|The laser-like focus on environmental responsibility in today's marketplace is a call to action for the mailing industry. The mailstream's importance to the global economy, and as a vital channel of communication for billions of people and organizations throughout the world, ensures the industry's commitment to its sustainability. In order to maintain the critical services provided by the mailstream, direct mailers must address widespread consumer misperception of the industry's environmental impact and continuously expand stewardship practices that minimize the environmental footprint of mail.|
Consumer misperception of the true environmental impact of mail is confirmed by the 2007 Pitney Bowes/DM News survey, which asked 1,000 Americans age 18 or older (split equally between men and women) about direct mail and its environmental impact.
Forty-eight percent of the consumers surveyed incorrectly thought that advertising mail from US households constituted more than half of the country's municipal waste. Other respondents guessed the figure to be more than a third or 9 percent. The Environmental Protection Agency reports that the correct answer is 2 percent, chosen by only 2 percent of survey respondents.
The apparent lack of basic information on mail's true environmental impact was evident throughout the survey. When respondents were asked to rank a series of answers according to carbon dioxide emissions, the "energy to deliver 10 to 11 pieces of transactional mail a day over a year," was chosen third over every day human activities that emit far greater emissions, like running a clothes dryer 10 times a week for a year or taking an 8-minute shower daily for a year.
In actuality, use of a television/DVD player/cable box combo for a year emits the highest amount of CO21,608 poundsaccording to the National Geographic's Green Guide. Mail is one of the least offensive emitters of CO2, according to research conducted by Pitney Bowes.
Mailing Industry Environmental Practices
In order to change consumer perception of mail's carbon footprint, Pitney Bowes and other mailers must communicate mail's true environmental impact, and the best practices and collaborative efforts already underway to make the mailstream greener.
In January of this year, Pitney Bowes, IBM, Sony, Nokia and the World Business Council for Sustainable Development launched a patent sharing entity dubbed the "Eco-Patent Commons." Patents pledged to the Eco-Patent Commons will feature innovations focused on environmental matters and innovations in manufacturing or business processes where the solution provides an environmental benefit. Pitney Bowes pledged two patents and will sit on the Executive Board for a 2-year term.
The company is also a founding member of the Green Power Market Development Group, comprising 12 leading corporations and the World Resources Institute. The organization's goal is to develop corporate markets for 1,000 megawatts of clean energy by 2010.
In addition to such collaborative efforts, the industry is following the lead by the USPS on tighter address standards, a practice that 70 percent of respondents said could sway their opinion on mail's environmental impact. Another 68 percent of respondents considered the use of recycled paper and cardboard products as a key factor in reducing mail's impact, a practice that has become the norm for most organizations. In fact, Pitney Bowes was inducted into the Environmental Protection Agency's WasteWise Recycling Hall of Fame in 2007 for its recycling efforts over the past nine years.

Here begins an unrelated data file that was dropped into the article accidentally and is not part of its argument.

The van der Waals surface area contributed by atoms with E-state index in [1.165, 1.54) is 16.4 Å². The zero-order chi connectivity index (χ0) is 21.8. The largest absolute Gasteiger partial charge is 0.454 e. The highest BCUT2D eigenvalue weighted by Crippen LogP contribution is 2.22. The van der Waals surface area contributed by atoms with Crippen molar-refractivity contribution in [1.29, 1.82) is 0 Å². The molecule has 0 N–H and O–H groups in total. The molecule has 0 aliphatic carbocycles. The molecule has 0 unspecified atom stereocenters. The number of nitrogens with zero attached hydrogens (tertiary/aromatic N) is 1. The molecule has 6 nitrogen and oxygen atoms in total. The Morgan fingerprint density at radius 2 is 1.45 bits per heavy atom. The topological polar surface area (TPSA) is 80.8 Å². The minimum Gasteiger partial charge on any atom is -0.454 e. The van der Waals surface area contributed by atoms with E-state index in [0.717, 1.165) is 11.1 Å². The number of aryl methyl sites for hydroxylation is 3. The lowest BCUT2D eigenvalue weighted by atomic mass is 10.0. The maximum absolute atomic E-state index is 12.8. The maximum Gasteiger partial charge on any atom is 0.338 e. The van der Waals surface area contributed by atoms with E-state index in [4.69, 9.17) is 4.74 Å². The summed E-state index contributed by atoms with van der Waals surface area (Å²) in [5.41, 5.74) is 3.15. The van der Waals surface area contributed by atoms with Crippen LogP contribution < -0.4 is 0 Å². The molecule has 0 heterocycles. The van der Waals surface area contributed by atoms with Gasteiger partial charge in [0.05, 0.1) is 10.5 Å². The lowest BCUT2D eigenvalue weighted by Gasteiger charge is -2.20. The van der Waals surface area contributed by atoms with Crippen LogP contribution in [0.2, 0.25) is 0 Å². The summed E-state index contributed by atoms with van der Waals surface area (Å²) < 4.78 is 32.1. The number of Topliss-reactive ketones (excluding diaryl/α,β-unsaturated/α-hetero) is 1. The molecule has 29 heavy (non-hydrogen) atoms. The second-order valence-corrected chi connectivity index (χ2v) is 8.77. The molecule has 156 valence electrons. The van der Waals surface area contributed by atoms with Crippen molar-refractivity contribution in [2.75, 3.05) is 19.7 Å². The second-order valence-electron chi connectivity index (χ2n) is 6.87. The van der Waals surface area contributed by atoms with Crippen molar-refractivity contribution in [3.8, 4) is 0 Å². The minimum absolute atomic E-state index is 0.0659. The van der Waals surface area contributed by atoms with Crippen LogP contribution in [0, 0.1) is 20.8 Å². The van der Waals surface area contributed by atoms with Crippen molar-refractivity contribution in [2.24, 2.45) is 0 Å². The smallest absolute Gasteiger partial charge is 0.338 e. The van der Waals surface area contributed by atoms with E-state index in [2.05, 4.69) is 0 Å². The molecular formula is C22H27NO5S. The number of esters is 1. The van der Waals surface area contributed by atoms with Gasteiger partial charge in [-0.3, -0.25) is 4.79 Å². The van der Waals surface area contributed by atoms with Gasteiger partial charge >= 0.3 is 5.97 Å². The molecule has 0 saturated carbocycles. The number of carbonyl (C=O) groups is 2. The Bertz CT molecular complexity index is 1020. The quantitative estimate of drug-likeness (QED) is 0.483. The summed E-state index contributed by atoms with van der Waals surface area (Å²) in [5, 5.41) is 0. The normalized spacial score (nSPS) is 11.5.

Although many environmentally friendly efforts are already occurring within the industry, most have not been given proper public visibility. Once the existing practices and new environmental initiatives are communicated effectively to outside audiences, the public will make more educated choices about the type and amount of mail they choose to receive, for reasons that suit their personal lifestyle.
Consumer choice is important to the sustainability of the mailing industry. The Direct Marketing Association's US Mail Preference Service allows consumers to choose the amount and type of mail they want to receive. Forty-three percent of respondents to the Pitney Bowes/DM News survey described using the service as a positive experience, but sixty-six percent of respondents said they had never heard of it. The Mail Preference Service is a part of DMAChoice, which is a suite of communication preference services offered by the DMA.
Other environmental initiatives offered by the DMA include the "Green 15" and "RecyclePlease" campaign. The "Green 15" requires member organizations to examine five areas within the life cycle of mail: paper procurement and use; address cleansing and data management; mail design and production; packaging, and the disposal of mail, and deliver 15 baseline business practices with increased environmental benefits by June 2008. The "RecyclePlease" campaign asks DMA members to display the recycling logo on catalogs and direct mail pieces to encourage consumers to recycle them.
The mailing industry's continued collaboration with the DMA on these environmental initiatives and others will greatly influence the future of the industry. Pitney Bowes and other direct mailers are prepared to lead this transformation, with an open dialogue of communication with consumers.